Auralic Altair G1.1 Network-Attached DAC

hfnoutstandingNow benefitting from the latest updates to Auralic's Lightning streaming platform, the 'starter' Altair DAC also features a raft of mechanical and detailed design improvements

Although Auralic (promoted as AURALiC) only launched the Altair G1 in 2020, the Chinese brand already has its G1.1 update available. It appears together with the Aries G1.1 as the new and more affordable options within their respective tiers, with the Altair and Aries G2.1 [HFN Oct '21 & Feb '21] being the more expensive models. However, as all Auralic products share a very similar chassis design and carry names that aren't very descriptive, it's sometimes difficult to discern which box does what.

In the case of the Altair brevity suffices – this digital hub is equally an ESS9038Q2M-based DAC, a streamer and even a media server/music library, if so desired. The Aries, on the other hand, is purely a digital transport, for use with an outboard DAC, while the Vega is a streaming DAC minus the server capability. Currently, there's only the Vega G2.1 available [HFN Oct '22] but priced at £6799 it's not a straight alternative to the arguably more versatile £2499 Altair G1.1 reviewed here.

Core Appeal
The Altair G1.1 is highly adaptable, lacking only digital outputs for use with an offboard DAC, even if the change in moniker from G1 to G1.1 doesn't sound especially ambitious. In the IT world a '0.1' update typically indicates a minor tweak and here the move from 1 to 1.1 is equally indicative of an incremental polish rather than wholesale change of core hardware.

The new satin silver plinth is eye-catching while the additional mass is claimed to better damp the ingress of vibrations. Auralic also counts a superior 'Femto' clock as part of the G1.1 upgrade, though jitter was always inherently low on the Altair/Aries/Vega platforms. The built-in headphone amp has witnessed a little extra beefing-up and although this feature might not be high on every Altair owner's wish list, it's reassuring to know it'll be able to drive more challenging cans.


Linear PSU [top] feeds screened area [bottom left] containing surface-mount ES9038 DAC, headphone amp [under heatsinks] and balanced audio out. Note Intel wireless card [bottom] and SATA dock [blue] for external HDD

Typically, the Altair G1.1 will be married with existing separates. That shouldn't be an aesthetic challenge, as the no-frills approach and the matt black metal case make it a suitably minimalist companion to most hi-fi gear. That said, the finish is quite lush in a sober and understated way, with a single volume/rotary encoder provided to twist/push and browse your way through the settings. A larger LCD display shows off album art, and in a pinch can be used to adjust an option or two. But the bespoke Lightning app is easier to use.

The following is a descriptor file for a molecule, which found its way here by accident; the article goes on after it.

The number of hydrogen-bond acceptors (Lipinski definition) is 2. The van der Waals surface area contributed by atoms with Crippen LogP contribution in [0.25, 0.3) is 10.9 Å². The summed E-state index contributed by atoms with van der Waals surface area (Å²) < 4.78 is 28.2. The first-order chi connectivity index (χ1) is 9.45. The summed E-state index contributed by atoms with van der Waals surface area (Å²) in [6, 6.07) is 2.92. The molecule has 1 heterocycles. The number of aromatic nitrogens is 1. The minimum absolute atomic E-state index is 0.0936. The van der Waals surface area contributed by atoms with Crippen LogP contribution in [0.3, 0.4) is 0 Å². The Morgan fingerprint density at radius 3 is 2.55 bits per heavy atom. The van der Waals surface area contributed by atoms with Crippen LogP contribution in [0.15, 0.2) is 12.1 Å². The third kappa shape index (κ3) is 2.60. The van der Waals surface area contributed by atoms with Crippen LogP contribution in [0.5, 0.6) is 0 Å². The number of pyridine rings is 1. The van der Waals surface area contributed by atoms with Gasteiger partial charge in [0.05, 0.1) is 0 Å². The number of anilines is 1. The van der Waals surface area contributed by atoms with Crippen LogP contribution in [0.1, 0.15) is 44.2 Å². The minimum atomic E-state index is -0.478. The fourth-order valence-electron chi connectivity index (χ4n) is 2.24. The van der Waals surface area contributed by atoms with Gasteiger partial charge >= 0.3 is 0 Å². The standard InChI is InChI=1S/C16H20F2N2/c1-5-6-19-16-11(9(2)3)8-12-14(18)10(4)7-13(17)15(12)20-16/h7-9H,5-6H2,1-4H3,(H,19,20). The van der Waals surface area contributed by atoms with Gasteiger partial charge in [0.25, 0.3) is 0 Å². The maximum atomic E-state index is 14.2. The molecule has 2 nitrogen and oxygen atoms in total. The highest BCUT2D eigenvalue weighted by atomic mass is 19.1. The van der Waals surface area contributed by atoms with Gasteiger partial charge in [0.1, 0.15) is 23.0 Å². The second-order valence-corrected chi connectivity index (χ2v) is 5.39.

Although the emphasis here is on wired and wireless network streaming and, optionally, playback from internal storage (a 2TB SSD can be dealer installed), the Altair G1.1 possesses a range of digital inputs. External storage remains an option too; just hook up an outboard drive to the USB-A port. Connecting a laptop is possible through the USB-B port, while Toslink optical, coaxial and AES/XLR options are there in case you want to connect a separate digital source, such as a TV or a CD transport. As you should expect at this price point, both single-ended and balanced XLR analogue outputs are provided.

Struck By Lightning
Next to sound quality, ease of use is probably the most important quality of any streamer. It's obvious now, but Auralic was once a real trend setter in this regard with even early products controllable via the rather excellent Lightning app. Before Roon came along and other brands caught up, it offered one of the best user experiences on a streamer. And, arguably, Lightning is still superior to many.

This slick app offers total control of the Altair G1.1, including input switching, Internet radio and playback of your local or network-based media library. A select offering of streaming services are accessible through the app. Qobuz, Tidal and Amazon Music are the ones that'll interest most readers, but Germany's specialist is there too. Beyond mere service integration, the app goes the extra mile by presenting metadata – including album art, release lists and bios – attractively, enticing you on a journey of musical discovery. Auralic seems to stay on top of things too, pushing out regular firmware updates to add features, such as autoplay on Qobuz, which plays relevant tracks after your playlists have finished.

However, this lavish app is only available for iPad or iPhone (control of the Altair G1.1 is most satisfying on the former), which means the millions of Android users are left in the cold, which is hard to understand in 2022. Still, Auralic does offer compatibility with popular alternatives – the Altair G1.1 is Roon Ready, but Tidal Connect and Spotify Connect are there too, and if you download a DLNA player app (such as BubbleDS) you can control this DAC/streamer by that method too.

Auralic (Beijing) Co., Ltd
Supplied by: Auralic Europe, The Netherlands
075901 06105